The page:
Asian Journal of Biomedical and Pharmaceutical Sciences

Research Article - Asian Journal of Biomedical and Pharmaceutical Sciences (2017) Volume 7, Issue 60

Azaphilones: Their Role in Various Biological Activities

Nikhil Khurana1, Suman Bala Sharma1*, Aiman Abbas Jafri1 and Akash M Sharma2

1Depatment of Biochemistry, University College of Medical Sciences, Delhi, India

2Era Medical College, Lucknow, U.P, India

*Corresponding Author:
Suman Bala Sharma
Depatment of Biochemistry
University College of Medical Sciences, Delhi, India
E-mail: [email protected]

Accepted on February 15, 2017

Abstract

Azaphilones which can be isolated from various natural resources like fungi and plant have range of potent biological activities that can be exploited against various diseases. Structure of numerous azaphilones has already been described. The present review talks about activities of azaphilones like anti cancerous, anti HIV, anti nematicidal, anti-bacterial, antifungal which have been extensively explored and efforts are going on to use azaphilones in drug formulation. This review is an effort to shift focus from complex synthetic products to natural products which are known to have to less toxicity and have less side effect for the treatment of various diseases

Keywords

Fungi; Penicillium; Immunosuppression; Antifungal; Natural Products.

Introduction

Natural products, produced by sources present in nature like plants, fungi, algae etc., have been used to cure diseases from the ancient time. In ancient literature like that of charka and various other literature available one can easily found how extracts from leaves, seeds and various other parts of the plant were utilized to treat various diseases and for healing of the wounds. Early ayurvedic practices and even today these natural products either in extracted or as in some cases whole plant or leaves are applied to the wounds. These natural products, even in today’s world are contributing lot for fight against diseases. Traditionally natural products have been employed for discovery of drugs and laid the foundation of early medicines but unfortunately with advent of new technologies and procedure for drug discovery like rational drug designing, crystallography, NMR’s results into the shifting of focus from natural products. Despite of all of these discoveries there is still a shortage of medicines in the field like oncology, immunosuppression and various metabolic diseases where natural products can play a vital role.

Fungi which have been considered as a potent source of various biologically active compounds and have been used to produce some valuable compounds that are still the active component of lots medicines. Various different chemical compounds have been identified in fungi these includes organic acids, polyynes, polyketides, polysaccharides etc.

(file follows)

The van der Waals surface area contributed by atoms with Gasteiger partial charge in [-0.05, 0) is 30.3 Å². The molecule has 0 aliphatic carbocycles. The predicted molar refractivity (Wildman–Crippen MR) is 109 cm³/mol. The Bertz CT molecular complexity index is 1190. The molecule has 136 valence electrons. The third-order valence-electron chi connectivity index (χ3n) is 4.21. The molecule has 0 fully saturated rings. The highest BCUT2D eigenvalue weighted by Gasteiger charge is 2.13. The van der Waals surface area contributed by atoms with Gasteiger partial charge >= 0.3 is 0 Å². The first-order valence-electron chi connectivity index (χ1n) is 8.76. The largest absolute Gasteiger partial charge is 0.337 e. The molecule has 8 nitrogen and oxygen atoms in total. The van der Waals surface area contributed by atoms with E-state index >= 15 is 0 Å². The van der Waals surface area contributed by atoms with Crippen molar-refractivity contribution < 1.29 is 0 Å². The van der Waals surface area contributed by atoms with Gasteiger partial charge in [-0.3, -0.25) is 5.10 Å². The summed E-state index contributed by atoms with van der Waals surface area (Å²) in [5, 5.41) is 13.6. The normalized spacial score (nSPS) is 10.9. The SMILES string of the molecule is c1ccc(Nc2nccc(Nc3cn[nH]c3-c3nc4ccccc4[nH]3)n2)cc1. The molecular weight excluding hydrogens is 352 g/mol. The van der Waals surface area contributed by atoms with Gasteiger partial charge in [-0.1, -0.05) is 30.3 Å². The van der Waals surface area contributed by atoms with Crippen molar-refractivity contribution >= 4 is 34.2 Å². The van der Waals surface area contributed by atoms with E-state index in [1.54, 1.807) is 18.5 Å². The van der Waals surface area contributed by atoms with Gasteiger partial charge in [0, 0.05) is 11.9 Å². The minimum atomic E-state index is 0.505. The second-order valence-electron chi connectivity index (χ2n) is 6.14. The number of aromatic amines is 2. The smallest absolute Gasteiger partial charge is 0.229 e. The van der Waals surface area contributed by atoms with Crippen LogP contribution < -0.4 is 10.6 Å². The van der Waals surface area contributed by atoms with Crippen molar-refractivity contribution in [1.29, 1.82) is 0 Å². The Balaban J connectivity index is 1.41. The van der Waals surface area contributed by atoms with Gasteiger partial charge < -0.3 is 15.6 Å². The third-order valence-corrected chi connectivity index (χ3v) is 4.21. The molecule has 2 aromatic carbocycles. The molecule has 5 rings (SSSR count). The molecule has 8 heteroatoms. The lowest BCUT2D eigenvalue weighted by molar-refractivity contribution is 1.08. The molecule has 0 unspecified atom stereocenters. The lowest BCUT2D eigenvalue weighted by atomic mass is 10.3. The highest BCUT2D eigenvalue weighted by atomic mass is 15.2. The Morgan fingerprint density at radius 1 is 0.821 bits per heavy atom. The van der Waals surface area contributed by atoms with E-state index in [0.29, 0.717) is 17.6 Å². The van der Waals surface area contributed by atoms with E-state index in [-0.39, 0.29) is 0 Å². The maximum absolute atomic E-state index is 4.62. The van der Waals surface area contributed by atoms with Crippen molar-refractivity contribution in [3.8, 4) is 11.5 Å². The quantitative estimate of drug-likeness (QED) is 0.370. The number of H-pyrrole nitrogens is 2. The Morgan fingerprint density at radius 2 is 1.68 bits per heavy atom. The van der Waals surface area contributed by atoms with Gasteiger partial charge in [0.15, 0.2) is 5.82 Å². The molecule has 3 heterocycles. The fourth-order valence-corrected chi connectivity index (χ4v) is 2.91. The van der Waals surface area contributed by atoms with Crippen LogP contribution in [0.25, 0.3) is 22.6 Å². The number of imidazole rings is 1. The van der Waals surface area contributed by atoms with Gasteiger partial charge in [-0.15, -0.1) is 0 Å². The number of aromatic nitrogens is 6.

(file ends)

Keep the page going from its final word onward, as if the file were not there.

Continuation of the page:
The role of fungi in producing biological active compounds have been widely spread and is known to be use in medicinal purposes in Africa and Asia [1,2]. Our knowledge for fungi is very limited as of about 1.5 million species of fungi we know only about 7% of the total population and out of 7% of the population very few of these species have been cultivated and screened for drug production. The contribution of fungi is extraordinarily in managing human and animal diseases. Fungi are being explored for secondary metabolites for clinical applications and compounds extracted through them are active ingredients of modern drugs including antifungal agents and stains. Due to their wide spread uses many publications have focused on novel active compounds [3-6].

One such interesting set of secondary metabolites is azaphilones. Azaphilones are natural products belongs to structurally diverse family having an oxygenated bicyclic core and quaternary center. They possess large groups of pyranoquinon and have chromophoric properties. Their colour depends upon their chemical structure and they got their name from the reaction with ammonia which led to the formation of gamma pyradone derivatives. To classify as azaphilone both pyrone-quinone structure and quaternary center is necessary. For most of azaphilones their absorption spectrum lies within the visible range. They have been identified in various filamentous fungi well known producers of these compounds include the genera Manascus, Penicillium and Chaetomium. They are also identified in Aspergillus, Cochlioboluslunata and Emericellafalconensis.